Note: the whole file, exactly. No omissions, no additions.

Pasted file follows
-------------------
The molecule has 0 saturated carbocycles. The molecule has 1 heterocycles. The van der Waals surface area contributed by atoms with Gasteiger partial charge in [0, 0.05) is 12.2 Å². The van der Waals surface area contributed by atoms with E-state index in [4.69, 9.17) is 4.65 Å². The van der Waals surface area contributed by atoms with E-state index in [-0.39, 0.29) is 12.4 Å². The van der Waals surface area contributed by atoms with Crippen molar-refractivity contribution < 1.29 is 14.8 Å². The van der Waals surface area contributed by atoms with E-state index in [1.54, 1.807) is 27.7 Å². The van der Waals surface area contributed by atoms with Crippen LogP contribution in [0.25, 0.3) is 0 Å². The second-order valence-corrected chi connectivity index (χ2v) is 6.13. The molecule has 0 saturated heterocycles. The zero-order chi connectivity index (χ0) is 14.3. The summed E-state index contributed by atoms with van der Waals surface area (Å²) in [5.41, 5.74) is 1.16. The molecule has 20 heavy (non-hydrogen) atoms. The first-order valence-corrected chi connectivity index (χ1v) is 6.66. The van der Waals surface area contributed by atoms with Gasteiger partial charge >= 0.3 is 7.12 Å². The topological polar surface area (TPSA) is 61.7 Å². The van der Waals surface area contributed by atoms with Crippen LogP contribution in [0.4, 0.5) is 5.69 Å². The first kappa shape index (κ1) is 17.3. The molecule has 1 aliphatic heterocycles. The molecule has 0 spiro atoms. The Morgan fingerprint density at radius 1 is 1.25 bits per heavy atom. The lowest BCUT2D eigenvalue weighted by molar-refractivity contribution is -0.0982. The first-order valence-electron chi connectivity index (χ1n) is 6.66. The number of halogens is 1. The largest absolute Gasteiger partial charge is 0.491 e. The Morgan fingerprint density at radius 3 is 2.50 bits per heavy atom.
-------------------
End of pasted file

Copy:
The molecule has 0 saturated carbocycles. The molecule has 1 heterocycles. The van der Waals surface area contributed by atoms with Gasteiger partial charge in [0, 0.05) is 12.2 Å². The van der Waals surface area contributed by atoms with E-state index in [4.69, 9.17) is 4.65 Å². The van der Waals surface area contributed by atoms with E-state index in [-0.39, 0.29) is 12.4 Å². The van der Waals surface area contributed by atoms with Crippen molar-refractivity contribution < 1.29 is 14.8 Å². The van der Waals surface area contributed by atoms with E-state index in [1.54, 1.807) is 27.7 Å². The van der Waals surface area contributed by atoms with Crippen LogP contribution in [0.25, 0.3) is 0 Å². The second-order valence-corrected chi connectivity index (χ2v) is 6.13. The molecule has 0 saturated heterocycles. The zero-order chi connectivity index (χ0) is 14.3. The summed E-state index contributed by atoms with van der Waals surface area (Å²) in [5.41, 5.74) is 1.16. The molecule has 20 heavy (non-hydrogen) atoms. The first-order valence-corrected chi connectivity index (χ1v) is 6.66. The van der Waals surface area contributed by atoms with Gasteiger partial charge >= 0.3 is 7.12 Å². The topological polar surface area (TPSA) is 61.7 Å². The van der Waals surface area contributed by atoms with Crippen LogP contribution in [0.4, 0.5) is 5.69 Å². The first kappa shape index (κ1) is 17.3. The molecule has 1 aliphatic heterocycles. The molecule has 0 spiro atoms. The Morgan fingerprint density at radius 1 is 1.25 bits per heavy atom. The lowest BCUT2D eigenvalue weighted by molar-refractivity contribution is -0.0982. The first-order valence-electron chi connectivity index (χ1n) is 6.66. The number of halogens is 1. The largest absolute Gasteiger partial charge is 0.491 e. The Morgan fingerprint density at radius 3 is 2.50 bits per heavy atom.